All of those skills apply no matter what your weapon of choice is in terms of language.
There are three rough categories of languages of interest to the modern programmer: imperative languages (sometimes you'll hear these described as procedural) such as C, C++, Java, Pascal, and Modula-3. Imperative languages are about providing a sequence of commands for the computer to execute. In functional languages such as ML, Lisp, and Scheme programs aren't so much executed as they are mathematically evaluated , as with the lambda calculus. And scripting languages such as Perl, Python, and Tcl which allow for rapid prototyping of simple tasks. Note: yes, I understand that there's no academic reason to separate scripting languages from their imperative compiled brethren, but there are practical reasons which I'll discuss later.
When programming almost any (modern, useful) language, you're going to find yourself using a variety of directives. Some will be part of the core language specification: in C, integer arithmetic and assignment will be the same on every platform. Others will be part of a library that is likely to exist on any platform your program runs on (eg, stdio in C). Lastly, there are APIs which are platform-specific; a C library routine to open a dialogue box on a Win32 OS would be an example of this.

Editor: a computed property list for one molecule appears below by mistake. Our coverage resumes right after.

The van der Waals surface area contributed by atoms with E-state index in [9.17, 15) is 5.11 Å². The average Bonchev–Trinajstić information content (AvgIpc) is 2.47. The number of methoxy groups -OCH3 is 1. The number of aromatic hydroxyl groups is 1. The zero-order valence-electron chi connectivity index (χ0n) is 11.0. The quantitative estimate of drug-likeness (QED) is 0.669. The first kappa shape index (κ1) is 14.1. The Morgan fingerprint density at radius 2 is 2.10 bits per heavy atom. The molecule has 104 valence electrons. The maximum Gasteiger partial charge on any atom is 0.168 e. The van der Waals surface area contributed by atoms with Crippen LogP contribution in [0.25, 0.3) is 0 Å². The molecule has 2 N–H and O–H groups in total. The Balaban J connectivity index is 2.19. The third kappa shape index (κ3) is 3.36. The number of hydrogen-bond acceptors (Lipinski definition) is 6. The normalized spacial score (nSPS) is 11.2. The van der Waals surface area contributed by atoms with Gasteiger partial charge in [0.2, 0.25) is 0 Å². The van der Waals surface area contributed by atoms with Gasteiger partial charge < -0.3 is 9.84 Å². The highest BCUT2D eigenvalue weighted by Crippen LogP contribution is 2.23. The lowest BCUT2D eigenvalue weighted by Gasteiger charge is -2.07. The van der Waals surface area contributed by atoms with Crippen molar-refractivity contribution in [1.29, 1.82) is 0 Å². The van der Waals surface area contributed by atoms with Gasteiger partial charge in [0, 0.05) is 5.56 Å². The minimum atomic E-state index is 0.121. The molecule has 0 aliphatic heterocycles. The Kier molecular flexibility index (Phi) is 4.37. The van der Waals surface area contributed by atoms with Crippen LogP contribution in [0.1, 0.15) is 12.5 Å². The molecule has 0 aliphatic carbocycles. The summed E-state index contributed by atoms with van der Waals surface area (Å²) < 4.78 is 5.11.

Specific Cross-Language Skills
Learning to program skillfully is something that comes only with great time and effort. There are plenty of programs that will compile just fine and run correctly that can still be called "bad programs," in the sense that when you look at the source, it is clear that the author doesn't have a grasp on some fundamental concept. The three little pigs built houses of straw, sticks, and brick. All of them served just fine as shelter, but only the brick house was strong enough to withstand the wolf. Your goal should be to not just learn how to make your programs run, but how to be confident in their correctness, robustness, and performance, before you've written a single line of code. To achieve that state, which may seem like a paradox, you need to understand the concepts underlying the craft of programming.
A shorter way of saying this is: don't worry about learning the syntax of a language. Don't concentrate on it. Don't spend time worrying about it. Learning where the semicolons or parentheses go will come by itself, as you write code and go through compile-run-test cycles. Look that stuff up when you need to, but understand that "learning what a constructor in Java looks like" is, in the long term not a valuable thing to concentrate on. Learning what a constructor is and what it does is a valuable thing to concentrate on.